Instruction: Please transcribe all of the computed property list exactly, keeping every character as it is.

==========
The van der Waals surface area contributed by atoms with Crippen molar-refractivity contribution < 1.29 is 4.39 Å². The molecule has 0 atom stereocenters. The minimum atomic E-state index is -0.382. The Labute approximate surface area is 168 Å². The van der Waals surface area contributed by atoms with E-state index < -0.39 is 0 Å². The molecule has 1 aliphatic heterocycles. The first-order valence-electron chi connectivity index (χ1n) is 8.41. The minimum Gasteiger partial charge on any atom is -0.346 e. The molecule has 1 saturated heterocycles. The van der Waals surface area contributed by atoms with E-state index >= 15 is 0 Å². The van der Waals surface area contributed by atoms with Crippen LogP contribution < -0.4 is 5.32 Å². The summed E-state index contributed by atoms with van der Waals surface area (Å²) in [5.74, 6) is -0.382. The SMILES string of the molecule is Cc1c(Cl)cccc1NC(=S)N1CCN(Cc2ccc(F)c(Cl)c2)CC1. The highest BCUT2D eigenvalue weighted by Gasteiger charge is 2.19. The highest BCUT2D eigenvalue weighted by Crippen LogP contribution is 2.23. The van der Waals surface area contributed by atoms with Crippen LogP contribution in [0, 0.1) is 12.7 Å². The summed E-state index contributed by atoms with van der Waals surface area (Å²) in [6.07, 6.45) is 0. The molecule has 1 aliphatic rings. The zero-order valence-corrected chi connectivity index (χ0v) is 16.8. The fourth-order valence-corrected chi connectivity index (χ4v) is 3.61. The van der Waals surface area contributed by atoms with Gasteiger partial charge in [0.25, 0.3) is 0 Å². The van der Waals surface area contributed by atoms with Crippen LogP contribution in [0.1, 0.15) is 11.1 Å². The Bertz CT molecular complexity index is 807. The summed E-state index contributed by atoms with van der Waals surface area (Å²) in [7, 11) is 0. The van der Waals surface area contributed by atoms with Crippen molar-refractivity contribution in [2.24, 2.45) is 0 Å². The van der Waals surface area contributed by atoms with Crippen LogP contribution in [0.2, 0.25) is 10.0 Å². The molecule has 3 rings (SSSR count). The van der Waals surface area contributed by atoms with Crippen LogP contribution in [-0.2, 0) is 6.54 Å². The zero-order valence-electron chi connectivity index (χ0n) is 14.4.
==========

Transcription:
The van der Waals surface area contributed by atoms with Crippen molar-refractivity contribution < 1.29 is 4.39 Å². The molecule has 0 atom stereocenters. The minimum atomic E-state index is -0.382. The Labute approximate surface area is 168 Å². The van der Waals surface area contributed by atoms with E-state index < -0.39 is 0 Å². The molecule has 1 aliphatic heterocycles. The first-order valence-electron chi connectivity index (χ1n) is 8.41. The minimum Gasteiger partial charge on any atom is -0.346 e. The molecule has 1 saturated heterocycles. The van der Waals surface area contributed by atoms with E-state index >= 15 is 0 Å². The van der Waals surface area contributed by atoms with Crippen LogP contribution < -0.4 is 5.32 Å². The summed E-state index contributed by atoms with van der Waals surface area (Å²) in [5.74, 6) is -0.382. The SMILES string of the molecule is Cc1c(Cl)cccc1NC(=S)N1CCN(Cc2ccc(F)c(Cl)c2)CC1. The highest BCUT2D eigenvalue weighted by Gasteiger charge is 2.19. The highest BCUT2D eigenvalue weighted by Crippen LogP contribution is 2.23. The van der Waals surface area contributed by atoms with Crippen LogP contribution in [0, 0.1) is 12.7 Å². The summed E-state index contributed by atoms with van der Waals surface area (Å²) in [6.07, 6.45) is 0. The molecule has 1 aliphatic rings. The zero-order valence-corrected chi connectivity index (χ0v) is 16.8. The fourth-order valence-corrected chi connectivity index (χ4v) is 3.61. The van der Waals surface area contributed by atoms with Gasteiger partial charge in [0.25, 0.3) is 0 Å². The van der Waals surface area contributed by atoms with Crippen LogP contribution in [0.1, 0.15) is 11.1 Å². The Bertz CT molecular complexity index is 807. The summed E-state index contributed by atoms with van der Waals surface area (Å²) in [7, 11) is 0. The van der Waals surface area contributed by atoms with Crippen molar-refractivity contribution in [2.24, 2.45) is 0 Å². The van der Waals surface area contributed by atoms with Crippen LogP contribution in [0.2, 0.25) is 10.0 Å². The molecule has 3 rings (SSSR count). The van der Waals surface area contributed by atoms with Crippen LogP contribution in [-0.2, 0) is 6.54 Å². The zero-order valence-electron chi connectivity index (χ0n) is 14.4.